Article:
The first signal-generating unit 50A generates various control signals in a specific access mode which requires an access time equal to or shorter than the cycle time of the microprocessor 22. The unit 50A has four signal generators 50A-1 to 50A-4 connected to the respective chip select terminals CS2 to CS5, so as to receive an enable signal supplied from the decoder 26. In response to the enable signal, each of the signal generator 50A-1 to 50A-4 generates corresponding control signals, such as a row-address strobe signal RAS, a column-address strobe signal CAS, a write enable signal WE, an output enable signal OE, a latch trigger signal TR, an address select signal SL1 and a data select signal SL2 at a predetermined sequence. The data strobe signal DS and clock signal CLK are referred to in this signal generation.

The second signal-generating unit 50B generates various control signals in a specific access mode which requires an access time longer than the cycle time (i.e., a period of four clock pulses) of the microprocessor 22. The unit 50B has a cycle condition circuit 50B-1 and three signal generators 50B-2 to 50B-4. The cycle condition circuit 50B-1 is connected to the chip select terminal CS1, so as to receive an enable signal supplied from decoder 26. In response to the enable signal, the circuit 50B-1 generates one of flag signals F1, F2, and F3. The signal generators 50B-2, 50B-3, and 50B-4 are connected to receive the flag signals Fl, F2, and F3, respectively. In response to the flag signal Fl, the signal generator 50B-2 generates a row-address strobe signal RAS, a column-address strobe signal CAS, a write enable signal WE, an output enable signal OE, a latch trigger signal TR, an address select signal SL1, and a data select signal SL2 at a predetermined sequence. Similarly, the signal generators 50B-3 and 50B-4 generate these signals at the predetermined sequence, in response to the flag signals F2 and F3, respectively.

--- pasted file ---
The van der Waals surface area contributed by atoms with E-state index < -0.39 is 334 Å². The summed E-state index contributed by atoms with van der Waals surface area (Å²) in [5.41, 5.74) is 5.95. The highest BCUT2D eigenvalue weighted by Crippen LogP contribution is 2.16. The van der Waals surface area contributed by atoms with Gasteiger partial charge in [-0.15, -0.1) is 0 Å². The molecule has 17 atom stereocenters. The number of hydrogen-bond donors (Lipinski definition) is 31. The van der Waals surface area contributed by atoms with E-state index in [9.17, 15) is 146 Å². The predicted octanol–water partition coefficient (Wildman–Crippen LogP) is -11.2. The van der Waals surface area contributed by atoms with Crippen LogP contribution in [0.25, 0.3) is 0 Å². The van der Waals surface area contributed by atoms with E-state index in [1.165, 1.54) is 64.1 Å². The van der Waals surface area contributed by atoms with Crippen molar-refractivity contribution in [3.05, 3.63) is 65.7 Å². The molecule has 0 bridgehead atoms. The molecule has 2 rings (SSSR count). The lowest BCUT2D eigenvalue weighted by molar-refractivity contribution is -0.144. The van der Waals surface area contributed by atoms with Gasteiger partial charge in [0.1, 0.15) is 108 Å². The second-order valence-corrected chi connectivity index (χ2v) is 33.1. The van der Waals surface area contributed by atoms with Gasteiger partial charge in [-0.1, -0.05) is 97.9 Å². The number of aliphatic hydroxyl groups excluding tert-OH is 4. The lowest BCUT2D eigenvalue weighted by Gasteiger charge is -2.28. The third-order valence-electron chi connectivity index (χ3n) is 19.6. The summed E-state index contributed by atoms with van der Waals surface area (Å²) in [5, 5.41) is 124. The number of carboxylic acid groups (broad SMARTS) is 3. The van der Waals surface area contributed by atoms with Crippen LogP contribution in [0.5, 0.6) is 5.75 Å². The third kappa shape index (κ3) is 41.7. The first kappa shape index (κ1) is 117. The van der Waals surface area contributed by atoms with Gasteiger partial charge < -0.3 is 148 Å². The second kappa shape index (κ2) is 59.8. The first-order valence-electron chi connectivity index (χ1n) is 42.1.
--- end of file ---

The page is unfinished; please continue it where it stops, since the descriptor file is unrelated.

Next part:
The signals output by the signal generator 50B-3 are delayed by a predetermined period with respect to those output by the signal generator 50B-2, and the signals output by the signal generator 50B-4 are delayed by a predetermined period with respect to those of the signals output by the signal generator 50B-3. Suppose the dynamic RAM 24 is repeatedly set to the read-modify-write mode. Then, when the dynamic RAM 24 is set to the read-modify-write mode for the first time, the cycle condition circuit 50B-1 outputs the flag signal Fl to the signal generator 50B-2, then the flag signal F2 to the signal generator 50B-3, and finally the flag signal F3 to the signal generator 50B-4. Thereafter, every time the dynamic RAM 24 is set to the read-modify-write mode, the circuit 50B-1 first outputs the flag signal F2 to the signal generator 50B-3 and then the flag signal F3 to the signal generator 50B-4. In other words, the generators 50B-3 and 50B-4 are selected alternately as long as the dynamic RAM 24 is set to the read-modify-write mode repeatedly. When the dynamic RAM 24 is set to any other access mode and set to the read-modify-write mode again, the cycle condition circuit 50B-1 then outputs the flag signal F1, thereby selecting the signal generator 50B-2. Every time the signal generator 50B-4 is selected, the flag signal F3 is supplied to the signal output controller 52.

The signal output controller 52 receives the control signals which any signal generator 50A-1, 50A-2, 50A-3, 50A-4, 50B-2, 50B-3, or 50B-4 generates while the dynamic RAM 24 is set to any access mode. More specifically, it receives the row-address strobe signal RAS, the column-address strobe signal CAS, a write enable signal WE, the output enable signal OE, the latch trigger signal TR, the address select signal SL1, and the data select signal SL2. The controller 52 supplies the signals RAS, CAS, WE, and OE to the dynamic RAM 24, the latch trigger signal TR to the latching circuit 36, the address select signal SL1 to the address output controller 30, and the data select signal SL2 to the data output controller 32.

Further, the signal output controller 52 usually generates a ready signal RDY during the machine cycle of the microprocessor 22.